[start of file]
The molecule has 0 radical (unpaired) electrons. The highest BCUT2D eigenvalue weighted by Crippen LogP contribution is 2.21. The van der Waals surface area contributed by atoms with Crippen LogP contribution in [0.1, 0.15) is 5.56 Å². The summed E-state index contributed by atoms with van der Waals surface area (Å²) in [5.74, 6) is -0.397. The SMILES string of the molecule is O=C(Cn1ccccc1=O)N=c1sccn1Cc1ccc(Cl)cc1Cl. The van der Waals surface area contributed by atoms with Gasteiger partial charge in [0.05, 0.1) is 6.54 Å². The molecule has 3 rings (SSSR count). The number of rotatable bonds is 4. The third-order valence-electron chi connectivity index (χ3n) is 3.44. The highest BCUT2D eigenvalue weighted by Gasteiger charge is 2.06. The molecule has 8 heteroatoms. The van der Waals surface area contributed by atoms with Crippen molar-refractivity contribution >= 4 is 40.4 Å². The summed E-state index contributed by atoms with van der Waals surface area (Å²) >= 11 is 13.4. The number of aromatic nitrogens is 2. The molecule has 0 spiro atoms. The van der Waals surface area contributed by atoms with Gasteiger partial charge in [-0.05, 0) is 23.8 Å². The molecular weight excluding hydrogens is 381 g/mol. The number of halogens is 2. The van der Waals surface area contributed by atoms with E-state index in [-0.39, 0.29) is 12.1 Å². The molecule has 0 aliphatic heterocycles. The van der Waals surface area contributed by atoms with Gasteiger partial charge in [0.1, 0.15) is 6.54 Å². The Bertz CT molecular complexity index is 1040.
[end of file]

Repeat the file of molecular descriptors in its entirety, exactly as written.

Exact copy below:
The molecule has 0 radical (unpaired) electrons. The highest BCUT2D eigenvalue weighted by Crippen LogP contribution is 2.21. The van der Waals surface area contributed by atoms with Crippen LogP contribution in [0.1, 0.15) is 5.56 Å². The summed E-state index contributed by atoms with van der Waals surface area (Å²) in [5.74, 6) is -0.397. The SMILES string of the molecule is O=C(Cn1ccccc1=O)N=c1sccn1Cc1ccc(Cl)cc1Cl. The van der Waals surface area contributed by atoms with Gasteiger partial charge in [0.05, 0.1) is 6.54 Å². The molecule has 3 rings (SSSR count). The number of rotatable bonds is 4. The third-order valence-electron chi connectivity index (χ3n) is 3.44. The highest BCUT2D eigenvalue weighted by Gasteiger charge is 2.06. The molecule has 8 heteroatoms. The van der Waals surface area contributed by atoms with Crippen molar-refractivity contribution >= 4 is 40.4 Å². The summed E-state index contributed by atoms with van der Waals surface area (Å²) >= 11 is 13.4. The number of aromatic nitrogens is 2. The molecule has 0 spiro atoms. The van der Waals surface area contributed by atoms with Gasteiger partial charge in [-0.05, 0) is 23.8 Å². The molecular weight excluding hydrogens is 381 g/mol. The number of halogens is 2. The van der Waals surface area contributed by atoms with E-state index in [-0.39, 0.29) is 12.1 Å². The molecule has 0 aliphatic heterocycles. The van der Waals surface area contributed by atoms with Gasteiger partial charge in [0.1, 0.15) is 6.54 Å². The Bertz CT molecular complexity index is 1040.